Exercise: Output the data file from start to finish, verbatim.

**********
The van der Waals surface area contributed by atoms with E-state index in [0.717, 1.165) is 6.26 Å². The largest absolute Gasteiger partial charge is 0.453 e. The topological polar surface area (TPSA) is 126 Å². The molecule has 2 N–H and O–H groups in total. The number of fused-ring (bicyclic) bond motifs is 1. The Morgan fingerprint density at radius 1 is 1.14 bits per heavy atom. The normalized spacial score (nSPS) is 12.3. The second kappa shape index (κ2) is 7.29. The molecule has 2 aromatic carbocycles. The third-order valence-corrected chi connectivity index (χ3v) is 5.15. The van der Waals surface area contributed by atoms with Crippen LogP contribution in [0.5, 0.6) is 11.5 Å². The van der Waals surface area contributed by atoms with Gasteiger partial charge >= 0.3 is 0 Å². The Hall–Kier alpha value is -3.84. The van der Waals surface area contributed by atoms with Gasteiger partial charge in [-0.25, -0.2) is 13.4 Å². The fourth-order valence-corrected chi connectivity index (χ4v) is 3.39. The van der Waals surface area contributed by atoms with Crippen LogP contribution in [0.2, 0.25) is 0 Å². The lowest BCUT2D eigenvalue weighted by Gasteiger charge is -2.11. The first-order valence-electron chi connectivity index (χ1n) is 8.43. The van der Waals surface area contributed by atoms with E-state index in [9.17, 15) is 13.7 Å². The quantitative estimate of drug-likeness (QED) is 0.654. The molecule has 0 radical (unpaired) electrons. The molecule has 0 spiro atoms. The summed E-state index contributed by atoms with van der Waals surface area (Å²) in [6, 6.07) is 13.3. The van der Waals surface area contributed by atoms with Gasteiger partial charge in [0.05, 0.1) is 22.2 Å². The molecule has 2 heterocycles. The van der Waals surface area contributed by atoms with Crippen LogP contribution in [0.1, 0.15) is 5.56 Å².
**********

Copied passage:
The van der Waals surface area contributed by atoms with E-state index in [0.717, 1.165) is 6.26 Å². The largest absolute Gasteiger partial charge is 0.453 e. The topological polar surface area (TPSA) is 126 Å². The molecule has 2 N–H and O–H groups in total. The number of fused-ring (bicyclic) bond motifs is 1. The Morgan fingerprint density at radius 1 is 1.14 bits per heavy atom. The normalized spacial score (nSPS) is 12.3. The second kappa shape index (κ2) is 7.29. The molecule has 2 aromatic carbocycles. The third-order valence-corrected chi connectivity index (χ3v) is 5.15. The van der Waals surface area contributed by atoms with Crippen LogP contribution in [0.5, 0.6) is 11.5 Å². The van der Waals surface area contributed by atoms with Gasteiger partial charge >= 0.3 is 0 Å². The Hall–Kier alpha value is -3.84. The van der Waals surface area contributed by atoms with Gasteiger partial charge in [-0.25, -0.2) is 13.4 Å². The fourth-order valence-corrected chi connectivity index (χ4v) is 3.39. The van der Waals surface area contributed by atoms with Crippen LogP contribution in [0.2, 0.25) is 0 Å². The lowest BCUT2D eigenvalue weighted by Gasteiger charge is -2.11. The first-order valence-electron chi connectivity index (χ1n) is 8.43. The van der Waals surface area contributed by atoms with E-state index in [9.17, 15) is 13.7 Å². The quantitative estimate of drug-likeness (QED) is 0.654. The molecule has 0 radical (unpaired) electrons. The molecule has 0 spiro atoms. The summed E-state index contributed by atoms with van der Waals surface area (Å²) in [6, 6.07) is 13.3. The van der Waals surface area contributed by atoms with Gasteiger partial charge in [0.05, 0.1) is 22.2 Å². The molecule has 2 heterocycles. The van der Waals surface area contributed by atoms with Crippen LogP contribution in [0.1, 0.15) is 5.56 Å².